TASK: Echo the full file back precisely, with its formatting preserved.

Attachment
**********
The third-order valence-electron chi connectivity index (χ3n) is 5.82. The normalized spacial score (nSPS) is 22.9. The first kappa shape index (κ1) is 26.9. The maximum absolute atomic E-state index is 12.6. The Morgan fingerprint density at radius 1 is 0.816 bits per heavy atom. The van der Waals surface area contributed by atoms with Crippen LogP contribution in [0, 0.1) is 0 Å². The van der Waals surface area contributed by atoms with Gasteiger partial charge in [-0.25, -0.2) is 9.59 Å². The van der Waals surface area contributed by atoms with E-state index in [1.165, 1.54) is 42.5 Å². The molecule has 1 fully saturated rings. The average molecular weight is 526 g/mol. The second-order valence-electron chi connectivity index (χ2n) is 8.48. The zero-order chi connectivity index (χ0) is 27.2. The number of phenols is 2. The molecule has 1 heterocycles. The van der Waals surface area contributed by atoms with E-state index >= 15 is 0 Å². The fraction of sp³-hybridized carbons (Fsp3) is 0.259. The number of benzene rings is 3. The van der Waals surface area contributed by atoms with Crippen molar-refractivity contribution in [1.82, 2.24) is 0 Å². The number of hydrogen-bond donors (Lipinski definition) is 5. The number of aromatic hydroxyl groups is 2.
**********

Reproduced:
The third-order valence-electron chi connectivity index (χ3n) is 5.82. The normalized spacial score (nSPS) is 22.9. The first kappa shape index (κ1) is 26.9. The maximum absolute atomic E-state index is 12.6. The Morgan fingerprint density at radius 1 is 0.816 bits per heavy atom. The van der Waals surface area contributed by atoms with Crippen LogP contribution in [0, 0.1) is 0 Å². The van der Waals surface area contributed by atoms with Gasteiger partial charge in [-0.25, -0.2) is 9.59 Å². The van der Waals surface area contributed by atoms with E-state index in [1.165, 1.54) is 42.5 Å². The molecule has 1 fully saturated rings. The average molecular weight is 526 g/mol. The second-order valence-electron chi connectivity index (χ2n) is 8.48. The zero-order chi connectivity index (χ0) is 27.2. The number of phenols is 2. The molecule has 1 heterocycles. The van der Waals surface area contributed by atoms with E-state index >= 15 is 0 Å². The fraction of sp³-hybridized carbons (Fsp3) is 0.259. The number of benzene rings is 3. The van der Waals surface area contributed by atoms with Crippen molar-refractivity contribution in [1.82, 2.24) is 0 Å². The number of hydrogen-bond donors (Lipinski definition) is 5. The number of aromatic hydroxyl groups is 2.